A scope of the seeker it comes with a telescope and is normally mounted on the telescope itself. Each viewfinder has a battery operated red dot or set of sights to allow you to align and center an object in its viewfinder. Aligning the finderscope before viewing through the telescope is an essential step that will help you locate what you are looking for through the most powerful telescope.

The viewfinder helps you locate an object in the sky, at its normal size, before looking through the eyepiece. Photo: Caleigh Waldman

Next, we learned about the different types of scopes. In a refractor telescope, the light passes through the lens at the front and travels directly to a mirror on the back of the telescope and then into the eyepiece. With this type of telescope it is possible to view objects both in the sky and on the ground, because the image is not inverted inside the telescope. The trade-off is that this type of telescope generally doesn’t work as well with faint objects in the sky.

A reflector the telescope uses two mirrors instead of a lens to collect and focus light. Such models typically allow for superior image quality of faint sky objects. On the flip side, reflector telescopes can collect more dust and debris in their internal components and require a little more maintenance. Dobsonian telescopes, a type of reflector model, are often referred to in astronomical circles as “buckets of light”.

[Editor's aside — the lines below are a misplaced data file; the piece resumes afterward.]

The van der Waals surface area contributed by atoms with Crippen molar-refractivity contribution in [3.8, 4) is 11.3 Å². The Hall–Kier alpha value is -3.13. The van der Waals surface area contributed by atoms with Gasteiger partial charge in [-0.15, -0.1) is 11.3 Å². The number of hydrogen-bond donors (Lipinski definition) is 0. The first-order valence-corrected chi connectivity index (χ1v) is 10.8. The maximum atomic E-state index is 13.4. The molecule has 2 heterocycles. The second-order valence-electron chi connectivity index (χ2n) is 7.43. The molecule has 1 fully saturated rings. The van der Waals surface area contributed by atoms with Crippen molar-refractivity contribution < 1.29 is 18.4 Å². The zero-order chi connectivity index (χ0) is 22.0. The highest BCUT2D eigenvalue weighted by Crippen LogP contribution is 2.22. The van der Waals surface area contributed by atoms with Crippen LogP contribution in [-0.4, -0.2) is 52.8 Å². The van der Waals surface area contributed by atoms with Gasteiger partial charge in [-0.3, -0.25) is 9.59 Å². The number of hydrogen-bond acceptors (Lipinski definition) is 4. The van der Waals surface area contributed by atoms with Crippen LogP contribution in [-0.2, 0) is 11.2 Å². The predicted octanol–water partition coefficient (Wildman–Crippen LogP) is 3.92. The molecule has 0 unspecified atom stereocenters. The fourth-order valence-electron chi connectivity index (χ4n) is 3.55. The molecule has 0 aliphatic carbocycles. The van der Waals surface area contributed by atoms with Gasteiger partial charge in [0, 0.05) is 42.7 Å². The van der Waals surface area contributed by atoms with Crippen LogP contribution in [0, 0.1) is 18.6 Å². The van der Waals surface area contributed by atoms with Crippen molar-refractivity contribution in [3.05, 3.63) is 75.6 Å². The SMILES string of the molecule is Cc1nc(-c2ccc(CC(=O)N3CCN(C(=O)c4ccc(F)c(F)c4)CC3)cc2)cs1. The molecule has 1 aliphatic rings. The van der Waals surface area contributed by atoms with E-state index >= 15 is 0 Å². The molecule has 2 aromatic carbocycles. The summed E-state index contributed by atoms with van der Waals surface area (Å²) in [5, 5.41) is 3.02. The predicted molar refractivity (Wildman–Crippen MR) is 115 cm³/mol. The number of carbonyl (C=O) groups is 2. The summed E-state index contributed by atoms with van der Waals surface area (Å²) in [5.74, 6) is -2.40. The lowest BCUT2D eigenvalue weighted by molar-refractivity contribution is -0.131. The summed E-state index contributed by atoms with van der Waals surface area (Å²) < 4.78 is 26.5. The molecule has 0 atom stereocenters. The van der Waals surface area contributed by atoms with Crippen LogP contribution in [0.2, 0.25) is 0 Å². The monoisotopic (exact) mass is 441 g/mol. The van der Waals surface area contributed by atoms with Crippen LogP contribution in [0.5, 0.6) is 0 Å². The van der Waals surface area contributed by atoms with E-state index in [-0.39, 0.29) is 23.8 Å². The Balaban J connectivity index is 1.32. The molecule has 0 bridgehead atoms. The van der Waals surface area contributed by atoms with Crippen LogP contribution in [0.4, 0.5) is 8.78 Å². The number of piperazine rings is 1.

A compound, or Schmidt-Cassegrain, The telescope (sometimes referred to as a catadioptric telescope or Cassegrain for short) is a combination of two mirrors and a lens. These scopes are best for viewing faint objects and can also work for viewing objects on earth.

In the end, we got acquainted with the mounts on which scopes are mounted. A altazimuth mount, or mount alt -aziumth, it is a simple system that moves both vertically (“altitude” movement up and down) and horizontally (“azimuth” movement from side to side). This type offers the best beginner experience, in terms of ease of use and scope control. These stands sometimes come with computer controls that will find objects in the sky for you.

“Altazimuth” is an elegant way of saying that a telescope can move both up and down and sideways. Video: Caleigh Waldman

Equatorial mounts they are more complicated and must be aligned with the earth’s axis. After doing this, the oscilloscope tracks objects in the sky as they move. This design is particularly useful for astrophotography, because it eliminates field rotation as it follows the object across the night sky.